Godssecret's Weblog

March 15, 2009, 10:59 am
Filed under: gallery | Tags:


Jews have been praying at this site King David’s tomb on Mount Zion since the Middle Ages (12th century).



Ancient well cover on Mount Zion 2100 + years old










Mount Zion is a hill just outside the walls of the Old City of Jerusalem. The term “Zion” became a synonym referring to the entire city of Jerusalem and the Land of Israel.

There is reason to believe that in Biblical times the name Mount Zion referred to the area of what today is called the Temple Mount. However, as early as the first century the hill today called Mount Zion had acquired the name for unknown reasons.

On Mount Zion is King David’s Tomb and that of the other kings of Isreal. An unexpected opportunity to investigate this building occured in 1948, during Israel’s War of Independence. A mortar shell hit the site, and Israeli archaeologist Jacob Pinkerfeld was sent to repair the damage. In the course of repairs, he removed the marble floor slabs and dug two pits revealing three earlier floors, shown in the lower left drawing. Five inches below the present floor was a 12th-century Crusader floor; 1.5 feet below that, Pinkerfeld discovered a mosaic floor with geometric designs dating to the Byzantine period (fifth century); 4 inches below the mosaic, he uncovered the remains of a Roman floor (end of the first century), consisting of plaster fragments and stones from a possible pavement. A foundation ledge projecting into the hall at this final level indicated that this earlier Roman floor was the original building’s floor. Pinkerfeld observed that the niche in the northern wall, behind the cenotaph, was Part of the original construction Standing 6 feet above the earliest floor Level, the niche resembles other niches in ancient synagogues. He noted that the niche was oriented towards the Temple Mount and concluded that the building was originally a synagogue and the niche was the aron (ark for Torah scrolls).Pinkerfeld concluded that the original building was a Roman-period synagogue or early Byzantine.

. The thousand-year-old building that houses the Tomb of King David on Mount Zion in Jerusalem is almost always thronging; some have come to pray and pay homage to Israel’s famous king and ancestor of the Messiah, while others pour over sacred texts all day long in the anteroom next to the tomb. Jewish tradition has identified the tomb of King David on “Mount Zion”, a few hundred meters from the Zion Gate for more than one thousand years. The earliest mention of the Tomb of David as identified today appears in the writings of the Moslem geographer al-Makadasi, in the 10th century. However, al-Makadasi based this identification on the tradition of “the People of the Book”, that is, Jews and Christians. The first Jewish source to commit this tradition to writing is the travel diary of the “Jewish Marco Polo”, Binyamin of Tudela [1160 – 1173]. He writes Two Jewish workers employed to reconstruct a damaged monument on Mount Zion accidentally happened upon a secret passage andfound themselves in a palace made of marble columns.Within the palace was a table upon which rested a golden scepter and golden crown, with riches all around. The workers decided this was King David’s Tomb. Suddenly, they were struck down by a fierce wind and heard voices that told them to leave immediately. Three days later, the two workmen were sick in bed and could not be persuaded to return to the site.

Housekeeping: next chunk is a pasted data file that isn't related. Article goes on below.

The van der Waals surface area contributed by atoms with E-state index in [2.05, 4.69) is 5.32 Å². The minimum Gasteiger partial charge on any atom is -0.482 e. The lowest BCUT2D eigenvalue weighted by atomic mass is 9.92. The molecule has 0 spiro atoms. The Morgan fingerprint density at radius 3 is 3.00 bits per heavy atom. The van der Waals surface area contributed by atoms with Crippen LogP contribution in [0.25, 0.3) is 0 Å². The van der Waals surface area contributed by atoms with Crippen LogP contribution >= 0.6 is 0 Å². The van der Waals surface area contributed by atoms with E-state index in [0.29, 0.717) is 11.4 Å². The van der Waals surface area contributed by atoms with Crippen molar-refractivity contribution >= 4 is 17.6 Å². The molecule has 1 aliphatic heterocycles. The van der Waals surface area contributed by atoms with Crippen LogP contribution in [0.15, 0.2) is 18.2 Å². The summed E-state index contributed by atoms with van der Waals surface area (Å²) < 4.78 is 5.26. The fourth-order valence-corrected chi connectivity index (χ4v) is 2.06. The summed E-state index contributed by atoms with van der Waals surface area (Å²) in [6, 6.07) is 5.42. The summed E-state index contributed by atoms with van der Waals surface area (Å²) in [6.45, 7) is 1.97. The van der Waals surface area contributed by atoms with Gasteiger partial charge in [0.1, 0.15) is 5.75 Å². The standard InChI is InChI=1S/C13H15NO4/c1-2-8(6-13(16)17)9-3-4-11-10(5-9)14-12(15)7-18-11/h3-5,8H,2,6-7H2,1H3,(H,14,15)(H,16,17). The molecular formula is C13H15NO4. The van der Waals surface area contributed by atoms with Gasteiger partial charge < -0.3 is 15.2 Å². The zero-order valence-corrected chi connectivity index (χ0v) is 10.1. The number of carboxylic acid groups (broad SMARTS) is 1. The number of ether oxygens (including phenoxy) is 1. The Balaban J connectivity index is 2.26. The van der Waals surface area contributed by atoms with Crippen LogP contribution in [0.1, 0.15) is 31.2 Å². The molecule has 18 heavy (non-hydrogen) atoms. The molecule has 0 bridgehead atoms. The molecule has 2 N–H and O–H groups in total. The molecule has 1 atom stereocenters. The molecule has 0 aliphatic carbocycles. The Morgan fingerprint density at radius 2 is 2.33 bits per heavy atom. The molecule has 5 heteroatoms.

The tomb itself is a burial cave, which is not accessible. What is accessible is a cenotaph (stone marker) over the entrance to the cave. The cenotaph is located within a complex of buildings which date to the Crusader Period [12th century], though some of the buildings were added during the Ottoman Period [16th century and later], and may have served as a caravanserai (inn for traders on the caravan routes). The building housing David’s tomb incorporates much more ancient elements. The southern wall includes stones which are quite large and obviously older than the rest of the building. Josephus reports that Herod the Great (37-4 B.C.) secretly tried to rob the treasure hidden in David’s tomb. When two of Herod’s clandestine diggers met a mysterious death, fear overcame Herod and he ordered a tomb-memorial erected at the site.

Jews have streamed here for centuries to recite the Psalms written by David, whose life teaches many lessons about human nature.
The tomb is covered with a velvet cloth embroidered with the words David Melech Israel Hai Vekayam, the first song many Jewish children learn, which evokes the sense that David’s spirit is still with us.
Prayers at King David’s tomb also turn to Jerusalem, which David made the united capital of the tribes of Israel. The anniversary of David’s death coincides with the eve of Shavuot, when it is customary to pray and study all night at the tomb.

Behind the marker of King David’s tomb, the cenotaph there used to be stairs going down to the actual burial cave. Workers were sent down to look by Rabbi Goldstein, they came up terrified saying they saw down there amazing ancient things. This area was sealed with cement by Rabbi Goldstein.